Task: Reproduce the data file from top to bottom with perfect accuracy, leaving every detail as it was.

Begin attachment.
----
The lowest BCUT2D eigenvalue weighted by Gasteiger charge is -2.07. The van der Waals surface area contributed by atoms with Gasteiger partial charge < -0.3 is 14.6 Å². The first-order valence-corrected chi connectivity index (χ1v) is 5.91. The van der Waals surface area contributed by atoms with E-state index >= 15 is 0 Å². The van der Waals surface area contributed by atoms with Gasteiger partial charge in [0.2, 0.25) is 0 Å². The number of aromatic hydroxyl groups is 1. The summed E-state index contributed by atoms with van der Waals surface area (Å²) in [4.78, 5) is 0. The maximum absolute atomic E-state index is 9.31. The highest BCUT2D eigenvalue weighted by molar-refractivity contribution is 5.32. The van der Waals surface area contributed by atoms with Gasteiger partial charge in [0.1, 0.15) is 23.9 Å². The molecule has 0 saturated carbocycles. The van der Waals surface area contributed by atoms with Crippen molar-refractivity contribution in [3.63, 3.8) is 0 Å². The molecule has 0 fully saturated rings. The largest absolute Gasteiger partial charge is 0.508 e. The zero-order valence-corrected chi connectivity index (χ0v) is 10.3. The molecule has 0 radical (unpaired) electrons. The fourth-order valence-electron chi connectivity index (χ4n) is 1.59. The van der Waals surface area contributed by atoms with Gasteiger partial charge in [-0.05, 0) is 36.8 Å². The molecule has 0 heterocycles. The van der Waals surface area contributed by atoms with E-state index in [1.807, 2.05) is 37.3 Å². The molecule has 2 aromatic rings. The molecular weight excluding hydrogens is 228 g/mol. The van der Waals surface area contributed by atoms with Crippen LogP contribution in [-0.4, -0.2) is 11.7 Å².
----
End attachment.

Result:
The lowest BCUT2D eigenvalue weighted by Gasteiger charge is -2.07. The van der Waals surface area contributed by atoms with Gasteiger partial charge < -0.3 is 14.6 Å². The first-order valence-corrected chi connectivity index (χ1v) is 5.91. The van der Waals surface area contributed by atoms with E-state index >= 15 is 0 Å². The van der Waals surface area contributed by atoms with Gasteiger partial charge in [0.2, 0.25) is 0 Å². The number of aromatic hydroxyl groups is 1. The summed E-state index contributed by atoms with van der Waals surface area (Å²) in [4.78, 5) is 0. The maximum absolute atomic E-state index is 9.31. The highest BCUT2D eigenvalue weighted by molar-refractivity contribution is 5.32. The van der Waals surface area contributed by atoms with Gasteiger partial charge in [0.1, 0.15) is 23.9 Å². The molecule has 0 saturated carbocycles. The van der Waals surface area contributed by atoms with Crippen molar-refractivity contribution in [3.63, 3.8) is 0 Å². The molecule has 0 fully saturated rings. The largest absolute Gasteiger partial charge is 0.508 e. The zero-order valence-corrected chi connectivity index (χ0v) is 10.3. The molecule has 0 radical (unpaired) electrons. The fourth-order valence-electron chi connectivity index (χ4n) is 1.59. The van der Waals surface area contributed by atoms with Gasteiger partial charge in [-0.05, 0) is 36.8 Å². The molecule has 0 heterocycles. The van der Waals surface area contributed by atoms with E-state index in [1.807, 2.05) is 37.3 Å². The molecule has 2 aromatic rings. The molecular weight excluding hydrogens is 228 g/mol. The van der Waals surface area contributed by atoms with Crippen LogP contribution in [-0.4, -0.2) is 11.7 Å².